The benefits of software asset management (SAM) has long been argued, but when it comes to actually deploying SAM software, organisations are often ill-equipped with the skills or specialist knowledge required to really take advantage of it.
According to IDC, as many as 91% of organisations "need significantly more work in managing their SAM programmes to realise the benefits and potentially significant cost savings associated with SAM."
As a result of this, organisations either choose not to deploy SAM tools or risk failing to fully utilise the SAM tools they already have, resulting not just in wasted investment in the tool itself but also increasing the chances of facing costly non-compliance costs or unnecessary software spend.
Neither are good situations to be in, especially when a solution can be obtained so easily through a growing number of Managed Service Providers (MSPs). By combining advanced audit and licensing technologies with expert knowledge of licensing and SAM, some resellers in the UK are bringing to market highly effective and affordable SAM services. But these are still relatively few and far between, and usually the preserve of Large Account Resellers (LARs) or top-tier resellers for major vendors. Why then are other resellers slow or reluctant to seize the market opportunity around managed SAM services?
SAM: Today's gold rush
Any new venture is traditionally a balance of the relationship between risk and reward, with the size of the reward directly correlated to the size of the risk taken. So what is the greatest factor driving the slow uptake of hosted SAM services by the UK's service providers - risk or reward? Is the risk too high or are the rewards simply too low?
Given that 91% of organisations need help, the rewards are clearly there, so this must be a matter of risk. But how much risk is really involved? Unlike the almost reckless abandon of the 19th century gold diggers who ventured into the Wild West to find their fortunes, service providers are naturally much more risk averse. Unlike the gold diggers they have much more to lose. They want the gold, but without the same risk.
But what are the risks?
Those who have attempted to offer SAM services in the past will have understandable concerns, primarily due to the limitations of the SAM software available at the time. Traditionally, SAM software needed to be deployed onto the customers' site, inevitably making the service more difficult to deliver and manage, and also less attractive to the customer who doesn't want to pay for a consultant to visit their office every week.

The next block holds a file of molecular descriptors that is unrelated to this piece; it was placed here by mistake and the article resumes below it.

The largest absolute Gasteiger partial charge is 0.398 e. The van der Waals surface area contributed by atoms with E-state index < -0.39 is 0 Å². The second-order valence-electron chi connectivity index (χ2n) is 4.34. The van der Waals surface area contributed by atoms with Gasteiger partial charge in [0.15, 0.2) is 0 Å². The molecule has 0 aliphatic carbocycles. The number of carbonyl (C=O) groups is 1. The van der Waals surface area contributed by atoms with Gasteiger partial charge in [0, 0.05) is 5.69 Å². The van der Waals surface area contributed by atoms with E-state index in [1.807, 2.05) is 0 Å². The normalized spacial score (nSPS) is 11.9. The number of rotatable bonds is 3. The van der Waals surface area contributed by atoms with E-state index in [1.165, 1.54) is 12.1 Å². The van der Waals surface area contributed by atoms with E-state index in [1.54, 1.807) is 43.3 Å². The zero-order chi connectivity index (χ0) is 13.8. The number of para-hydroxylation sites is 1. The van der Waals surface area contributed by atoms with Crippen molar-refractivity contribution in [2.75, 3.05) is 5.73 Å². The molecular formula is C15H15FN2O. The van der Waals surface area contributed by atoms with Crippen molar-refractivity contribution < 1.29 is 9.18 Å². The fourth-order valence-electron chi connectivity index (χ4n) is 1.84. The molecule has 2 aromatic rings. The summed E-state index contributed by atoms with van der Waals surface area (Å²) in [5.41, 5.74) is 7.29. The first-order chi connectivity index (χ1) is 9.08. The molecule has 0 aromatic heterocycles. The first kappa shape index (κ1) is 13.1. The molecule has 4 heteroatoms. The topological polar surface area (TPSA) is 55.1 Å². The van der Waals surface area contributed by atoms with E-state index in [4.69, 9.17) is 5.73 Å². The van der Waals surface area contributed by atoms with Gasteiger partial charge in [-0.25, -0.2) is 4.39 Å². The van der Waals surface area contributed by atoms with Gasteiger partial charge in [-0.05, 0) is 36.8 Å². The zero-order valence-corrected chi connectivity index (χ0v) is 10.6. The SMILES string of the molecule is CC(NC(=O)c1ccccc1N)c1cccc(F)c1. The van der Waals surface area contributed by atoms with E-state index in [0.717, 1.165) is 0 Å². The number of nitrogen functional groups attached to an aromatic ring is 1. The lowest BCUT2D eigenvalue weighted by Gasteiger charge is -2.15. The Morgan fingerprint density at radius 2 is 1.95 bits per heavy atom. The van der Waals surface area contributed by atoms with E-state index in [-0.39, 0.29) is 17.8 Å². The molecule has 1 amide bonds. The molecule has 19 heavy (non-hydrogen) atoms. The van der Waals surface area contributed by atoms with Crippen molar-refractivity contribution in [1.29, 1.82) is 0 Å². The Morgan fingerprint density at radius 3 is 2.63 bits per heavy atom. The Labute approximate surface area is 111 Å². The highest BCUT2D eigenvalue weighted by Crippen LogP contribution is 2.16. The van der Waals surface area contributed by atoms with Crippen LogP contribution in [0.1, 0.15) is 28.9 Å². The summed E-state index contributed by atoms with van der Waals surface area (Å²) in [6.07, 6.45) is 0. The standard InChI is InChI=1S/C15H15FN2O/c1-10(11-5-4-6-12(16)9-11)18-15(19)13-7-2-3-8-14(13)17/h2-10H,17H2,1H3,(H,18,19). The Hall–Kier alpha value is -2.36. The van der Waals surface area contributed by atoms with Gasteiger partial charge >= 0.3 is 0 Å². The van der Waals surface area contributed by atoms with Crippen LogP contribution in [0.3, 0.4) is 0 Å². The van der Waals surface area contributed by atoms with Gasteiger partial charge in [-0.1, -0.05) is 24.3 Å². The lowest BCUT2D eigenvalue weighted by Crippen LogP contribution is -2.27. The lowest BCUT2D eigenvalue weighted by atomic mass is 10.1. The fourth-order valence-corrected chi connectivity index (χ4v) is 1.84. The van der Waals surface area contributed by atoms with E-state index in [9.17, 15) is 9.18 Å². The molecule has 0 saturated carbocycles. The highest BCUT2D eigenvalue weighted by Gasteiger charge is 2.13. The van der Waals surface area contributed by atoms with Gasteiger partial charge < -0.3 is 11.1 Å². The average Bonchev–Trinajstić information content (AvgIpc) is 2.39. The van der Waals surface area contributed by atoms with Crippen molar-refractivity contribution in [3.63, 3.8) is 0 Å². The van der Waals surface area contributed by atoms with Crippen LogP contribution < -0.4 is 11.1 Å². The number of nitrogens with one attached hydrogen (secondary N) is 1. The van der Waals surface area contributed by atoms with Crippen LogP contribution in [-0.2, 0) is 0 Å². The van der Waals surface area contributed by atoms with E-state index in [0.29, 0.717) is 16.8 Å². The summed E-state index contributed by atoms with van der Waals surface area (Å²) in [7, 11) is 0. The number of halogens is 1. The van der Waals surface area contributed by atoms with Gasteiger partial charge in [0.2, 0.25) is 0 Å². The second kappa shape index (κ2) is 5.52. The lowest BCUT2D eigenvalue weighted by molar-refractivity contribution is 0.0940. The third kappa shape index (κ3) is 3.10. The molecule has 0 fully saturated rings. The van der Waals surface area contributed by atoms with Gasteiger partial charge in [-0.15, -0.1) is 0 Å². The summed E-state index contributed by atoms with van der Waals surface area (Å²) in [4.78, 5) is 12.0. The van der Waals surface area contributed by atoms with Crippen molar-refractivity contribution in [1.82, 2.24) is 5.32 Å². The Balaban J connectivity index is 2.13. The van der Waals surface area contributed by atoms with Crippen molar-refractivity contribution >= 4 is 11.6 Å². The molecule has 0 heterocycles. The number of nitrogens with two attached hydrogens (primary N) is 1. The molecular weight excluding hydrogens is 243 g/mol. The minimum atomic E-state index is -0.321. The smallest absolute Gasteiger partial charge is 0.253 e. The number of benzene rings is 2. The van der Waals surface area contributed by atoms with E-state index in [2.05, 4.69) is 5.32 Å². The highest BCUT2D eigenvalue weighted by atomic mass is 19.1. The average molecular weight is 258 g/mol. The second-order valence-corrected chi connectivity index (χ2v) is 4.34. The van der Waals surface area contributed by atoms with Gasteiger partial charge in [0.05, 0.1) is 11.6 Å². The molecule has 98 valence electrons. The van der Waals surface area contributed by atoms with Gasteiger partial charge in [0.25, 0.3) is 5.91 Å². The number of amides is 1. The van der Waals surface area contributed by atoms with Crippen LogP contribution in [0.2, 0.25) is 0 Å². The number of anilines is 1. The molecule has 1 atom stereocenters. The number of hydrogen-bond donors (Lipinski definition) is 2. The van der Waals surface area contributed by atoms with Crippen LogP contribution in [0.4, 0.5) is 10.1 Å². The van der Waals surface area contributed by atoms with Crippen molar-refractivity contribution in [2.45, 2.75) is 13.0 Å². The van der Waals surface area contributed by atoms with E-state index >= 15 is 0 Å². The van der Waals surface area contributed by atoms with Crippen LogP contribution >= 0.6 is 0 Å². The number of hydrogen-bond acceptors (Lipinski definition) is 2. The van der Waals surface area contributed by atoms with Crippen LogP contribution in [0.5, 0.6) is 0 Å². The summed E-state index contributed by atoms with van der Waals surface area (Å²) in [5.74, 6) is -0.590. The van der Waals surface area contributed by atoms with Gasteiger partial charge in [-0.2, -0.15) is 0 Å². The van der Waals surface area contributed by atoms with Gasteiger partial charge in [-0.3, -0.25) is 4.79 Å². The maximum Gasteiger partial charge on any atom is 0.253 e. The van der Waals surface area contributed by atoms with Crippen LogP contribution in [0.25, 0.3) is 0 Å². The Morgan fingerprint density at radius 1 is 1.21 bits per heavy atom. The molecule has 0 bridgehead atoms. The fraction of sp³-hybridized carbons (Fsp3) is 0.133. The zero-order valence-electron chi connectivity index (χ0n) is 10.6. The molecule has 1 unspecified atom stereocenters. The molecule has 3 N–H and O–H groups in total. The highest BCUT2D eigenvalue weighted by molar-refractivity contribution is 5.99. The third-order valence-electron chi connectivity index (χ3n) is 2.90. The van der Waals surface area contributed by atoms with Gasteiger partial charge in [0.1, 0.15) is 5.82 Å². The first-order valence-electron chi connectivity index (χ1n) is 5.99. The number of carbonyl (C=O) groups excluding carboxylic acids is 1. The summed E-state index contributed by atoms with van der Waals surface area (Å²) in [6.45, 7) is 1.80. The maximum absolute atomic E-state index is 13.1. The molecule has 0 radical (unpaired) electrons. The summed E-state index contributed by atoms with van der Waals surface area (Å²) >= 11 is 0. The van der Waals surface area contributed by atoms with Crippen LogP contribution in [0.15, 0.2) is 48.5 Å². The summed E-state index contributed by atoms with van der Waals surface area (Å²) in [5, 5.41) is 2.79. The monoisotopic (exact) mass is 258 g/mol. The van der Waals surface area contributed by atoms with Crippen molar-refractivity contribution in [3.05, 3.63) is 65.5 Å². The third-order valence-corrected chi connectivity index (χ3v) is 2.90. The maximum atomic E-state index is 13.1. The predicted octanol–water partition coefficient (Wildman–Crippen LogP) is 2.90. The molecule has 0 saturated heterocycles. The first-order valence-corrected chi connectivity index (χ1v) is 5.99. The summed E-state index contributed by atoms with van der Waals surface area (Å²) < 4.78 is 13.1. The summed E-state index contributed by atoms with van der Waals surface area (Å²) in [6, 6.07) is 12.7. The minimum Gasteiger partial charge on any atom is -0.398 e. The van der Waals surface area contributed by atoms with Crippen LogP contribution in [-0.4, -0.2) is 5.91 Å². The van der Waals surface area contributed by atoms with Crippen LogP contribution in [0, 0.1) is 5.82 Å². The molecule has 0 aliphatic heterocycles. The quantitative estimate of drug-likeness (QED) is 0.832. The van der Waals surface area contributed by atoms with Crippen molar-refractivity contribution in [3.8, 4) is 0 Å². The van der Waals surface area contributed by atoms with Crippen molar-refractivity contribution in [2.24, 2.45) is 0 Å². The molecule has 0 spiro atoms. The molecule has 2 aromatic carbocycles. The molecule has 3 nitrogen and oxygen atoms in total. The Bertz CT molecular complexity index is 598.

At the same time they tended to rely on manual rather than automated data entry, again making SAM solutions relatively time consuming, costly to use, and more prone to error. The amount of manual labour involved also eliminated any worthwhile margins for the MSP delivering the service, thus reducing the reward as well as raising the risk.
However, whereas these concerns would have been true a few years ago, they are simply not the case today. MSPs can now host SAM solutions themselves (or even engage a third party to do it) and deliver a service to their clients at very low cost, thus eliminating the client-hosting issue. SAM software has also become much more automated, especially in terms of data entry for both audit and licensing information.
Importing Microsoft License Statements for example, a process that historically would have taken days or weeks, can now be completed within an hour. Similarly, applying intelligence around different licensing conditions used to rely on an encyclopaedic knowledge on the part of a SAM consultant, much of this can now be automated by the right solution. While many other improvements have been made to SAM solutions over the years, these changes alone significantly reduce the risk and boost the returns available to an MSP looking to deliver SAM as a service.
The SAM pitch - much more than fine prevention
So if you're a service provider looking to offer SAM solutions, what is the best way to sell it to your customers? The point to remember is that SAM should not be viewed as just a tool for ensuring compliance and avoiding hefty fines if an organisation is found to be under-licensed, but as a means of ensuring they get the best value from the licenses they own and to ensure software can be more reactive to business demands.
By proactively managing the organisation's software portfolio you can ensure that the amount spent on it directly relates to the productivity benefits derived from it, by showing clearly how much is spent on each application vs. how much it's used. Having full knowledge of the software versions on the estate also helps with version control as you can see which titles are up-to-date and which need retiring / upgrading in favour of newer versions.
On the compliance front, by having software entitlements logically collated in one central resource, organisations can more easily prove their software entitlements and avoid a software audit costing the earth. 46% of organisations who have been through a software audit found the effort and cost of conducting the audit to be significant , so avoiding this cost, on top of avoiding the fines of being found under-licensed, is yet another worthwhile benefit.
By offering software asset management as a service, the UK's service providers are presented with a real, nascent market opportunity. Now all they need to do is choose the best SAM technology partner to ride with.